The considerable ownership by retail investors in ASX indicates that they collectively have a greater say in management and business strategy
46% of the business is held by the top 25 shareholders
To get a sense of who is truly in control of ASX Limited (ASX:ASX), it is important to understand the ownership structure of the business. The group holding the most number of shares in the company, around 50% to be precise, is retail investors. In other words, the group stands to gain the most (or lose the most) from their investment into the company.
Institutions, on the other hand, account for 49% of the company's stockholders. Large companies usually have institutions as shareholders, and we usually see insiders owning shares in smaller companies.
Let's delve deeper into each type of owner of ASX, beginning with the chart below.
What Does The Institutional Ownership Tell Us About ASX?
Institutions typically measure themselves against a benchmark when reporting to their own investors, so they often become more enthusiastic about a stock once it's included in a major index. We would expect most companies to have some institutions on the register, especially if they are growing.
As you can see, institutional investors have a fair amount of stake in ASX. This implies the analysts working for those institutions have looked at the stock and they like it. But just like anyone else, they could be wrong. If multiple institutions change their view on a stock at the same time, you could see the share price drop fast. It's therefore worth looking at ASX's earnings history below. Of course, the future is what really matters.
Hedge funds don't have many shares in ASX. UniSuper Limited is currently the largest shareholder, with 14% of shares outstanding. The second and third largest shareholders are BlackRock, Inc. and AustralianSuper Pty. Ltd., with an equal amount of shares to their name at 6.1%.
On studying our ownership data, we found that 25 of the top shareholders collectively own less than 50% of the share register, implying that no single individual has a majority interest.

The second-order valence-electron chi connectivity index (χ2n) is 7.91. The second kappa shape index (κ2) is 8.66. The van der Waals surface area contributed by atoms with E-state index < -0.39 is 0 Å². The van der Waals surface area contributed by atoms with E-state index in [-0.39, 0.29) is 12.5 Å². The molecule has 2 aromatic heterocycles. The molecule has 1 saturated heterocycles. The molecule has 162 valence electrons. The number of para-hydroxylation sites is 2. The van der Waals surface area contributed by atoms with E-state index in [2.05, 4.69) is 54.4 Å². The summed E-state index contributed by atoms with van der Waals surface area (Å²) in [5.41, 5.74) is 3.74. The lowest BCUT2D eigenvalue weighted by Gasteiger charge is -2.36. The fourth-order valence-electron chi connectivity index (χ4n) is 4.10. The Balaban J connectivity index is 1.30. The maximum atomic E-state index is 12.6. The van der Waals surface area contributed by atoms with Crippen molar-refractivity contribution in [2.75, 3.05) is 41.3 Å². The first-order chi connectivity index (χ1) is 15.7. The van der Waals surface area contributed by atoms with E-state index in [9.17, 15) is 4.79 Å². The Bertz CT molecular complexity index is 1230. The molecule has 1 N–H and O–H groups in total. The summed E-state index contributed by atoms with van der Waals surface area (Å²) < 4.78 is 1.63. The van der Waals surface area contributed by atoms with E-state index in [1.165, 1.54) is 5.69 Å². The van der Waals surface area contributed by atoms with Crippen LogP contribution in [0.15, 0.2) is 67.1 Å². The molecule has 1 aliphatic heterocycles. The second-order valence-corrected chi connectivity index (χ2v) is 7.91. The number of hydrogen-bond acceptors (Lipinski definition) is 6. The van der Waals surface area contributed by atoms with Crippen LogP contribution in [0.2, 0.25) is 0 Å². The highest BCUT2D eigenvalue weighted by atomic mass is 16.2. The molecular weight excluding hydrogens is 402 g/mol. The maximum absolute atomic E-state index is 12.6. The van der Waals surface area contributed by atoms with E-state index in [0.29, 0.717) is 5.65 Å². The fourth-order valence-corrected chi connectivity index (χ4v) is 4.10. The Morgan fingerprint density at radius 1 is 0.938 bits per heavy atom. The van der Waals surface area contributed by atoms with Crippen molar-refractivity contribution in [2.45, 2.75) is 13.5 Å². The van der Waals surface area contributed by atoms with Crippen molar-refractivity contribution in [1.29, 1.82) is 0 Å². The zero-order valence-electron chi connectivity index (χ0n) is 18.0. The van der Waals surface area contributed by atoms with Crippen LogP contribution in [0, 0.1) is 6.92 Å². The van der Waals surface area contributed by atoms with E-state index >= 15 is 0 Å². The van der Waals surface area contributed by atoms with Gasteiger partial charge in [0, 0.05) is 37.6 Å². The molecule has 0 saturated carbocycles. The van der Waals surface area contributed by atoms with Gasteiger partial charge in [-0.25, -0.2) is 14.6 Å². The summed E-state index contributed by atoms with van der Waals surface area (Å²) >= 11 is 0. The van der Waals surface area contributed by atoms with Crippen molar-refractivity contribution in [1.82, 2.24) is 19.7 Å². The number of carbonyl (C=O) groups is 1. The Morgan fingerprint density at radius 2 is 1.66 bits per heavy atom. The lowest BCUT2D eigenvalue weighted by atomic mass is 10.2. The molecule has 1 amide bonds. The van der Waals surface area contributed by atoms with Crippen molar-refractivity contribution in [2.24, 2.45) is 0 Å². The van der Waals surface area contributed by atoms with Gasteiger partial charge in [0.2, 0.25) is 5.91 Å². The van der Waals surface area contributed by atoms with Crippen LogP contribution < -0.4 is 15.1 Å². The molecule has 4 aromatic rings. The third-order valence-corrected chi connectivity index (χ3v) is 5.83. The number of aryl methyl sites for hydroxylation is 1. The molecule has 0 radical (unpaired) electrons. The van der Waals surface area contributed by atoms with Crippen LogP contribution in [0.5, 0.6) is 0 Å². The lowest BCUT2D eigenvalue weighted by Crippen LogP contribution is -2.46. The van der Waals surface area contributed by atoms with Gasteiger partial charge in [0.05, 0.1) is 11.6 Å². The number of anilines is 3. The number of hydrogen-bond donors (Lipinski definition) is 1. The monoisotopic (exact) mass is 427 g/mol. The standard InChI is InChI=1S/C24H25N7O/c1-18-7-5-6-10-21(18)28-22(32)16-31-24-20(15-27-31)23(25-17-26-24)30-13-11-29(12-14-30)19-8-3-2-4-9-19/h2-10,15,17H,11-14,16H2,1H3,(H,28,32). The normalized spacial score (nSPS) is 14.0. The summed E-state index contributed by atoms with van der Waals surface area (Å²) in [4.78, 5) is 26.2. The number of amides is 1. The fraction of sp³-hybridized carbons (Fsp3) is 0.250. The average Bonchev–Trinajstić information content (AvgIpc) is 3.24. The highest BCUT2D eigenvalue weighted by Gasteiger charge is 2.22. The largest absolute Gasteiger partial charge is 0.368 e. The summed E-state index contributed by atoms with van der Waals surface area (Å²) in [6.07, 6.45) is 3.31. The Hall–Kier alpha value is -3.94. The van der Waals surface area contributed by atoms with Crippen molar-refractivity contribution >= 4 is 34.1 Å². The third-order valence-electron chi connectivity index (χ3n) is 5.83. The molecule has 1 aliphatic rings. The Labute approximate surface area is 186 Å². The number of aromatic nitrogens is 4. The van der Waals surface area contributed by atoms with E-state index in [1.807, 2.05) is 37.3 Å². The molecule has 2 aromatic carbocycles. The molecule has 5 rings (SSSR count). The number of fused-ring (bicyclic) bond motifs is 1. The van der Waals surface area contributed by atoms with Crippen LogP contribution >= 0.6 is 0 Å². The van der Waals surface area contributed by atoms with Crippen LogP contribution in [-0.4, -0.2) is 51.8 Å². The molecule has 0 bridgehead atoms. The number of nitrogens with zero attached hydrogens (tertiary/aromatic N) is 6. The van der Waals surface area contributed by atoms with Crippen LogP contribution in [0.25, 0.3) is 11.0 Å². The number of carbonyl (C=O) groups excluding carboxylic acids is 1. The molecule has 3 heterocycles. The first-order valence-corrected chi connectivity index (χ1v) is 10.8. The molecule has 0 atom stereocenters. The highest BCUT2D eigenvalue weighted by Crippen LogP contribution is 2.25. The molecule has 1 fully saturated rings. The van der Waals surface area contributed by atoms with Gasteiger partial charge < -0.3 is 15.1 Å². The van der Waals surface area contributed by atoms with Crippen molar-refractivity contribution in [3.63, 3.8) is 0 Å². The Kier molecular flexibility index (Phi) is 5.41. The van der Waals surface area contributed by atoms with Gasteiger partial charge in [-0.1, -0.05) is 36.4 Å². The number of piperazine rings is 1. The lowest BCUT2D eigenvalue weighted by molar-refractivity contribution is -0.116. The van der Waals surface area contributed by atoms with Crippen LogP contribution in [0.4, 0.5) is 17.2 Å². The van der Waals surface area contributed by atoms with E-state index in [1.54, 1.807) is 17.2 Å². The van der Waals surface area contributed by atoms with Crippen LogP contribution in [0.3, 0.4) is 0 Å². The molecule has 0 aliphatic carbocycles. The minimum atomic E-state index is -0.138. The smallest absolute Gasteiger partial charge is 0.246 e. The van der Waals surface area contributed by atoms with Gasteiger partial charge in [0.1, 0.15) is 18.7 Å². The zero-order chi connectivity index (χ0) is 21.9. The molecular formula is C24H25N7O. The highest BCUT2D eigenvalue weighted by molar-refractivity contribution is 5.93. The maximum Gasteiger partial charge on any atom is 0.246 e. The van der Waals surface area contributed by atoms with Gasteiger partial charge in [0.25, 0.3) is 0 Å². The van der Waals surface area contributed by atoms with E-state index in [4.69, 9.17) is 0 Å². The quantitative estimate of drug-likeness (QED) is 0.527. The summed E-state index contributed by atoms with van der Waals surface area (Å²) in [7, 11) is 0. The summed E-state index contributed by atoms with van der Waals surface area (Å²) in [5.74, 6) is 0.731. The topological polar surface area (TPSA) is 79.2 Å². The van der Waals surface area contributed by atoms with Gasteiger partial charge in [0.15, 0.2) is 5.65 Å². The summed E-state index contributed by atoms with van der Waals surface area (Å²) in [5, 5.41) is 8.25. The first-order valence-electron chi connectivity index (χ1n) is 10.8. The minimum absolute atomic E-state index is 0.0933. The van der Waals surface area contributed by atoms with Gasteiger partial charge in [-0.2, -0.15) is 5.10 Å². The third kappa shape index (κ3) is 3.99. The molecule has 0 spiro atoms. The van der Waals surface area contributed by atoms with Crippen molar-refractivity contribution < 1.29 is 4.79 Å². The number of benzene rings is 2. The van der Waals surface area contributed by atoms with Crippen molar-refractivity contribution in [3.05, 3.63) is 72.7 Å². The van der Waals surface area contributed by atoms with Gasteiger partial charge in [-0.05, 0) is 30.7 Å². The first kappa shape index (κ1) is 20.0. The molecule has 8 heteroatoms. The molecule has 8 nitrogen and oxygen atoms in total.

While it makes sense to study institutional ownership data for a company, it also makes sense to study analyst sentiments to know which way the wind is blowing. There are a reasonable number of analysts covering the stock, so it might be useful to find out their aggregate view on the future.
Insider Ownership Of ASX
While the precise definition of an insider can be subjective, almost everyone considers board members to be insiders. Company management run the business, but the CEO will answer to the board, even if he or she is a member of it.
Insider ownership is positive when it signals leadership are thinking like the true owners of the company. However, high insider ownership can also give immense power to a small group within the company. This can be negative in some circumstances.
Our information suggests that ASX Limited insiders own under 1% of the company. As it is a large company, we'd only expect insiders to own a small percentage of it. But it's worth noting that they own AU$64m worth of shares. Arguably recent buying and selling is just as important to consider. You can click here to see if insiders have been buying or selling.
General Public Ownership
The general public, who are usually individual investors, hold a substantial 50% stake in ASX, suggesting it is a fairly popular stock. This size of ownership gives investors from the general public some collective power. They can and probably do influence decisions on executive compensation, dividend policies and proposed business acquisitions.
It's always worth thinking about the different groups who own shares in a company. But to understand ASX better, we need to consider many other factors. For example, we've discovered 2 warning signs for ASX that you should be aware of before investing here.
But ultimately it is the future, not the past, that will determine how well the owners of this business will do. Therefore we think it advisable to take a look at this free report showing whether analysts are predicting a brighter future.
NB: Figures in this article are calculated using data from the last twelve months, which refer to the 12-month period ending on the last date of the month the financial statement is dated. This may not be consistent with full year annual report figures.
Have feedback on this article? Concerned about the content? Get in touch with us directly. Alternatively, email editorial-team (at) simplywallst.com.
This article by Simply Wall St is general in nature. We provide commentary based on historical data and analyst forecasts only using an unbiased methodology and our articles are not intended to be financial advice. It does not constitute a recommendation to buy or sell any stock, and does not take account of your objectives, or your financial situation. We aim to bring you long-term focused analysis driven by fundamental data. Note that our analysis may not factor in the latest price-sensitive company announcements or qualitative material. Simply Wall St has no position in any stocks mentioned.
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